Bloomberg4 hours ago

    YouTube Is Considering Changes to Kids Content After Criticism

    (Bloomberg) -- YouTube is considering more changes to how content for kids shows up on the world’s largest video site as criticism mounts that it’s unsafe for children.YouTube, owned by Alphabet Inc.’s Google, is debating changes involving kids’ content, according to a person familiar with the discussions. The Wall Street Journal earlier reported that the company was mulling moving all videos for children to its separate YouTube Kids app. Such a drastic change is unlikely, according to the person, who asked not to be identified discussing in-house company deliberations.The Google unit has long positioned itself as a neutral platform that lets anyone upload and watch whatever videos they want. But now the site is struggling to convince parents and advertisers that it can protect children from violent, upsetting and harmful content. On Monday, Bloomberg reported that children who use YouTube’s main site far outnumber those who stick to the safer, vetted YouTube Kids app.YouTube has already made tweaks to the platform as it tries to create a safer site for children. The company banned comments on thousands of videos featuring kids after predators were found to be using the comment section to flag parts of the videos showing activities that could be twisted to be construed as sexual.“We consider lots of ideas for improving YouTube and some remain just that -- ideas,” a YouTube spokeswoman said in an email. “Others, we develop and launch, like our restrictions to minors live streaming or updated hate speech policy.”YouTube only recently made “responsible growth” its core metric, after years of focusing on engagement, even after employees flagged harmful and misleading videos to executives, Bloomberg reported earlier this year.Major advertisers have frozen YouTube spending at various times out of fear their ads will be shown next to harmful videos. Still, the video site remains, with Facebook Inc. and Instagram, among the most popular places to advertise online.To contact the reporters on this story: Gerrit De Vynck in New York at gdevynck@bloomberg.net;Lucas Shaw in Los Angeles at lshaw31@bloomberg.netTo contact the editors responsible for this story: Jillian Ward at jward56@bloomberg.net, Andrew Pollack, Robin AjelloFor more articles like this, please visit us at bloomberg.com©2019 Bloomberg L.P.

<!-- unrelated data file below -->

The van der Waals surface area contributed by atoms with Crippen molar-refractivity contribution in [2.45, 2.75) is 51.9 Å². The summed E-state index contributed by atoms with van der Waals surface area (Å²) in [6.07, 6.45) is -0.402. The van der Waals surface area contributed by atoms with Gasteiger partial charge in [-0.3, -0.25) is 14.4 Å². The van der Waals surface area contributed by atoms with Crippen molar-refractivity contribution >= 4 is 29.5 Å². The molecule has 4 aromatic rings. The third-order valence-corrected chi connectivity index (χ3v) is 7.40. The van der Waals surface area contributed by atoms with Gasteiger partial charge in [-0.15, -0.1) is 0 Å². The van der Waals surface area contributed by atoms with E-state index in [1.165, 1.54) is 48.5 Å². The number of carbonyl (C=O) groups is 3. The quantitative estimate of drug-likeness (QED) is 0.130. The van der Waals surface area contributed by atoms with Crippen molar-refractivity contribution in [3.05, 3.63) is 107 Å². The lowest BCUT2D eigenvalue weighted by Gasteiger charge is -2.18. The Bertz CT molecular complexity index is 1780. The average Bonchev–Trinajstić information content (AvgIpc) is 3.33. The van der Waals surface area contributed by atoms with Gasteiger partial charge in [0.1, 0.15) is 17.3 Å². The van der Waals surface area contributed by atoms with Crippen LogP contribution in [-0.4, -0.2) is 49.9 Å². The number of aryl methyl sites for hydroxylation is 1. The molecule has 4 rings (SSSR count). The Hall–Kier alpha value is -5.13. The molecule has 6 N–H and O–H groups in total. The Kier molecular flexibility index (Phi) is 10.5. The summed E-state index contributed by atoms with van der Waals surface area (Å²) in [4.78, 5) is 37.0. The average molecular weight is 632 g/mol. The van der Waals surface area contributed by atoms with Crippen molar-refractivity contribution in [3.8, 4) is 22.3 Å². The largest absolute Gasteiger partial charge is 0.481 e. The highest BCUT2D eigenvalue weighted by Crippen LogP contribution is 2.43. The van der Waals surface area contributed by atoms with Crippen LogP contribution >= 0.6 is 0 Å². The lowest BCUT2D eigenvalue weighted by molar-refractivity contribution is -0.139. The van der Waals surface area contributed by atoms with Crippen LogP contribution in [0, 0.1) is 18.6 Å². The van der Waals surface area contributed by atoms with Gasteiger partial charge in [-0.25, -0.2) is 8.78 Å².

• Google pledges $1 billion to combat Bay Area housing crisis
    CBS News Videos2 hours ago

    Google pledges $1 billion to combat Bay Area housing crisis

    Silicon Valley companies face blame for the high costs of housing in the San Francisco Bay Area. Now tech giant Google has pledged $1 billion to help ease the growing housing crisis in the area. CNET senior producer Dan Patterson joins CBSN with more.